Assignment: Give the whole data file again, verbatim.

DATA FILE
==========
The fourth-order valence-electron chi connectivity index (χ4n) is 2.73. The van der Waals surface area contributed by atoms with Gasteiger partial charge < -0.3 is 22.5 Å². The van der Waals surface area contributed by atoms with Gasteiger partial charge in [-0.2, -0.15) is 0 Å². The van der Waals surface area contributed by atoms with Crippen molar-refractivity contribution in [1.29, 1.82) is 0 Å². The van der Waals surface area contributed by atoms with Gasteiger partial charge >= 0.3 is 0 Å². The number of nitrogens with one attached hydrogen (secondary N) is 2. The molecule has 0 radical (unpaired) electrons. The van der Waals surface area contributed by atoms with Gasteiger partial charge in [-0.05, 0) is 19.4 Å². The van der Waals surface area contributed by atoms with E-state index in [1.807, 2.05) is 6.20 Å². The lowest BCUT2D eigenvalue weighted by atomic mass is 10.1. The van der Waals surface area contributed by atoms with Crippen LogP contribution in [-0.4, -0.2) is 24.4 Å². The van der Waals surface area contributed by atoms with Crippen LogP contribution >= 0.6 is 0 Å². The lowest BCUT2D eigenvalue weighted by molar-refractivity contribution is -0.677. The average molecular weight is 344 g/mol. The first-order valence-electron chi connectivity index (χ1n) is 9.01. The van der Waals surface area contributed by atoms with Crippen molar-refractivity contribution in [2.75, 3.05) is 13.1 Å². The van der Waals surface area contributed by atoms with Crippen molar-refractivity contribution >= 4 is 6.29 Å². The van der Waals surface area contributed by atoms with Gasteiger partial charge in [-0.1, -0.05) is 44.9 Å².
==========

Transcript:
The fourth-order valence-electron chi connectivity index (χ4n) is 2.73. The van der Waals surface area contributed by atoms with Gasteiger partial charge < -0.3 is 22.5 Å². The van der Waals surface area contributed by atoms with Gasteiger partial charge in [-0.2, -0.15) is 0 Å². The van der Waals surface area contributed by atoms with Crippen molar-refractivity contribution in [1.29, 1.82) is 0 Å². The van der Waals surface area contributed by atoms with Gasteiger partial charge >= 0.3 is 0 Å². The number of nitrogens with one attached hydrogen (secondary N) is 2. The molecule has 0 radical (unpaired) electrons. The van der Waals surface area contributed by atoms with Gasteiger partial charge in [-0.05, 0) is 19.4 Å². The van der Waals surface area contributed by atoms with E-state index in [1.807, 2.05) is 6.20 Å². The lowest BCUT2D eigenvalue weighted by atomic mass is 10.1. The van der Waals surface area contributed by atoms with Crippen LogP contribution in [-0.4, -0.2) is 24.4 Å². The van der Waals surface area contributed by atoms with Crippen LogP contribution >= 0.6 is 0 Å². The lowest BCUT2D eigenvalue weighted by molar-refractivity contribution is -0.677. The average molecular weight is 344 g/mol. The first-order valence-electron chi connectivity index (χ1n) is 9.01. The van der Waals surface area contributed by atoms with Crippen molar-refractivity contribution in [2.75, 3.05) is 13.1 Å². The van der Waals surface area contributed by atoms with Crippen molar-refractivity contribution >= 4 is 6.29 Å². The van der Waals surface area contributed by atoms with Gasteiger partial charge in [-0.1, -0.05) is 44.9 Å².